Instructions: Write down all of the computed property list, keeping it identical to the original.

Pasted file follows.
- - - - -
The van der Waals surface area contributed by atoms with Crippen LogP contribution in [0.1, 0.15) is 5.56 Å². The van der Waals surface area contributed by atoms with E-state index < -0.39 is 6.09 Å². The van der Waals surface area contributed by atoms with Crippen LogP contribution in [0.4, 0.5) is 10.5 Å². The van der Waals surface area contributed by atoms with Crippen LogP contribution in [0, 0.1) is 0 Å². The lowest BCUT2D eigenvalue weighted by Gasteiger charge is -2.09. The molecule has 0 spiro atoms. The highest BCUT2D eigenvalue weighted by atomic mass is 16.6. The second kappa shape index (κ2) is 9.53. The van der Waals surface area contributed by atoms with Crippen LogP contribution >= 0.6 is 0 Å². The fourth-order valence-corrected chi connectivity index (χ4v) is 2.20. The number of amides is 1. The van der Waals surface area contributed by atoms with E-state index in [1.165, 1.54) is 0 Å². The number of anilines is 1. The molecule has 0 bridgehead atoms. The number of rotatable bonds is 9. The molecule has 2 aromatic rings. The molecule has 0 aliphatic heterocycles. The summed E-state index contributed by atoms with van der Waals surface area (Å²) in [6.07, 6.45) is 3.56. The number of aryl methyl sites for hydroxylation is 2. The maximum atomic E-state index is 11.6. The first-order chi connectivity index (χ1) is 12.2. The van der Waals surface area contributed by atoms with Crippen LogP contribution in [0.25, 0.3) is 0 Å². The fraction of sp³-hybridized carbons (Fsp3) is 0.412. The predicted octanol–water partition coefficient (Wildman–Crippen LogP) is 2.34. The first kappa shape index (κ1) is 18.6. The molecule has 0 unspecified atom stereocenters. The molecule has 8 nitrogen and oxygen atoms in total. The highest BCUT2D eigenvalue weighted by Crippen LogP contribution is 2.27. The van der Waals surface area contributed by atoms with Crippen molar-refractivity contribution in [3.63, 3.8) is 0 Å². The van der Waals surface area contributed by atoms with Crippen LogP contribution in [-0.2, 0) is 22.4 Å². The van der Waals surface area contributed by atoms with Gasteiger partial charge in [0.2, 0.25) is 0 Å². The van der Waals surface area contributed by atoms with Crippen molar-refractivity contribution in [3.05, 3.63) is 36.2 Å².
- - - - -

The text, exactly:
The van der Waals surface area contributed by atoms with Crippen LogP contribution in [0.1, 0.15) is 5.56 Å². The van der Waals surface area contributed by atoms with E-state index < -0.39 is 6.09 Å². The van der Waals surface area contributed by atoms with Crippen LogP contribution in [0.4, 0.5) is 10.5 Å². The van der Waals surface area contributed by atoms with Crippen LogP contribution in [0, 0.1) is 0 Å². The lowest BCUT2D eigenvalue weighted by Gasteiger charge is -2.09. The molecule has 0 spiro atoms. The highest BCUT2D eigenvalue weighted by atomic mass is 16.6. The second kappa shape index (κ2) is 9.53. The van der Waals surface area contributed by atoms with Crippen LogP contribution >= 0.6 is 0 Å². The fourth-order valence-corrected chi connectivity index (χ4v) is 2.20. The number of amides is 1. The van der Waals surface area contributed by atoms with E-state index in [1.165, 1.54) is 0 Å². The number of anilines is 1. The molecule has 0 bridgehead atoms. The number of rotatable bonds is 9. The molecule has 2 aromatic rings. The molecule has 0 aliphatic heterocycles. The summed E-state index contributed by atoms with van der Waals surface area (Å²) in [6.07, 6.45) is 3.56. The number of aryl methyl sites for hydroxylation is 2. The maximum atomic E-state index is 11.6. The first-order chi connectivity index (χ1) is 12.2. The van der Waals surface area contributed by atoms with Crippen LogP contribution in [0.25, 0.3) is 0 Å². The fraction of sp³-hybridized carbons (Fsp3) is 0.412. The predicted octanol–water partition coefficient (Wildman–Crippen LogP) is 2.34. The first kappa shape index (κ1) is 18.6. The molecule has 0 unspecified atom stereocenters. The molecule has 8 nitrogen and oxygen atoms in total. The highest BCUT2D eigenvalue weighted by Crippen LogP contribution is 2.27. The van der Waals surface area contributed by atoms with Crippen molar-refractivity contribution in [3.63, 3.8) is 0 Å². The van der Waals surface area contributed by atoms with Crippen LogP contribution in [-0.2, 0) is 22.4 Å². The van der Waals surface area contributed by atoms with Gasteiger partial charge in [0.2, 0.25) is 0 Å². The van der Waals surface area contributed by atoms with Crippen molar-refractivity contribution in [3.05, 3.63) is 36.2 Å².